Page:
The National Museum of Natural History is truly a kid-centered museum. The walls are covered in bright colors and interactive displays. A large whale hangs high up over the heads of visitors while a giant polar bear looks on from the periphery. The length of a giant squid takes up nearly half of a gallery space. As we were shown around the museum, kids bustled around us shouting things like “I wanna see the shark!” and asking questions like “Do whales live in the ocean?”
A large polar bear looks on from the Oceans Hall
What struck me at the museum was that the NMNH not only provided scientific information, but sought to inform the choices of the public. Many panels told visitors explicit steps that they could take in order to preserve our world as seen below. The photo below shows such a panel in the Oceans Gallery. This approach was even seen in the museum’s cafeteria where trash cans were labeled as “compost,” “recycle,” and “landfill.” I like museums that provide practical information in addition to more abstract and general information.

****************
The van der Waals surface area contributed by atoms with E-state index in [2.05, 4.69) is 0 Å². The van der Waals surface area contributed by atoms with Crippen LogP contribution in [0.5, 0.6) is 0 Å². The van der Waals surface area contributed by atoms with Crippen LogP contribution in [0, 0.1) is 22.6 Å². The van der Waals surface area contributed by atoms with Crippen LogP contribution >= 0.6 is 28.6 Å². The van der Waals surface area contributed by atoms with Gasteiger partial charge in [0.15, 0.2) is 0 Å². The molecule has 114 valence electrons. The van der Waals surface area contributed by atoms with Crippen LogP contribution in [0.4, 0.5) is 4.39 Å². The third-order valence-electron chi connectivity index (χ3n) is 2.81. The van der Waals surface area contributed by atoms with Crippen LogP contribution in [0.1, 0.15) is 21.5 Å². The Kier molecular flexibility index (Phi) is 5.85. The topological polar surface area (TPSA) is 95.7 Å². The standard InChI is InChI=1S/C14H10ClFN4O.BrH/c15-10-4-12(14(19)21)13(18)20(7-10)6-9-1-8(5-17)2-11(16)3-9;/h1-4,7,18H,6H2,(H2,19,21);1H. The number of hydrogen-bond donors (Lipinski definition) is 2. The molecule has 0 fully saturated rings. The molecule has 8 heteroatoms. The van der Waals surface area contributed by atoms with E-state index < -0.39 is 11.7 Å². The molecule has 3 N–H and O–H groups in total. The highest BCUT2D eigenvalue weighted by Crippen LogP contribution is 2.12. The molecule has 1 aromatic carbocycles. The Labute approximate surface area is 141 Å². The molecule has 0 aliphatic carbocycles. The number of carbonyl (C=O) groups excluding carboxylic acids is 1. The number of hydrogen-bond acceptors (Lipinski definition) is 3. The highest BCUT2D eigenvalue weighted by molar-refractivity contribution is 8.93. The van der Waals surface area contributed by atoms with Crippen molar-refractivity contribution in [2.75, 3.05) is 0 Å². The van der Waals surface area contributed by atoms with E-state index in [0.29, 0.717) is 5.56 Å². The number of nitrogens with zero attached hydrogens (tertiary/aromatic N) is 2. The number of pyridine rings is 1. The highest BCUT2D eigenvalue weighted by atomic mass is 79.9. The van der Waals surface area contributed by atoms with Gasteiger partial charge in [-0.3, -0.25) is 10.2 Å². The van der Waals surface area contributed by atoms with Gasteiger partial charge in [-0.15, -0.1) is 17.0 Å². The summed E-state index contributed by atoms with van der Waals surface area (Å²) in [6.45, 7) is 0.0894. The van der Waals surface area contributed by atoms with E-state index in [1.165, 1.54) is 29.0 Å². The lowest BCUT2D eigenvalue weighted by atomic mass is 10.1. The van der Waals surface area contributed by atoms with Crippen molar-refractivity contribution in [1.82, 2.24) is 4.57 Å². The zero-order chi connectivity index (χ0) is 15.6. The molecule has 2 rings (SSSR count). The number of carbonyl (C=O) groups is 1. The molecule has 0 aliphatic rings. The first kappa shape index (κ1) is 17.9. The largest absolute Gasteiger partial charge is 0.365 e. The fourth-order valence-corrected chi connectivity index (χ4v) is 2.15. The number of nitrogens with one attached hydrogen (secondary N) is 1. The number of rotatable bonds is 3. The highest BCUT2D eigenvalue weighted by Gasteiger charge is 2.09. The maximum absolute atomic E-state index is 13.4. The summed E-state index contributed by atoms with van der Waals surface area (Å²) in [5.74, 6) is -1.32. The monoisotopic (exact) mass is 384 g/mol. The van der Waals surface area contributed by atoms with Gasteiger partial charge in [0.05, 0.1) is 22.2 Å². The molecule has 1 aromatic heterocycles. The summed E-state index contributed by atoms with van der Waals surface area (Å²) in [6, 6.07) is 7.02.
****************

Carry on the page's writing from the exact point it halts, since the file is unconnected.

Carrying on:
Panel in the Oceans Hall that provided visitors with practical steps to protect our earth
In many instances, the museum used great visual resources to help drive these points home. I was drawn to an oyster exhibit found in the Oceans Hall. A brightly colored panel with great graphs told the story of the Chesapeake Bay’s dwindling oyster population. As this is the main focus of my museum, I knew most of the information. However, actual oysters were utilized in the small exhibit that helped teach a subject that many kids might not be familiar with. These approaches seemed to be successful since the museum was packed full of families with young children and school tour groups.
Oyster exhibit in the Oceans Hall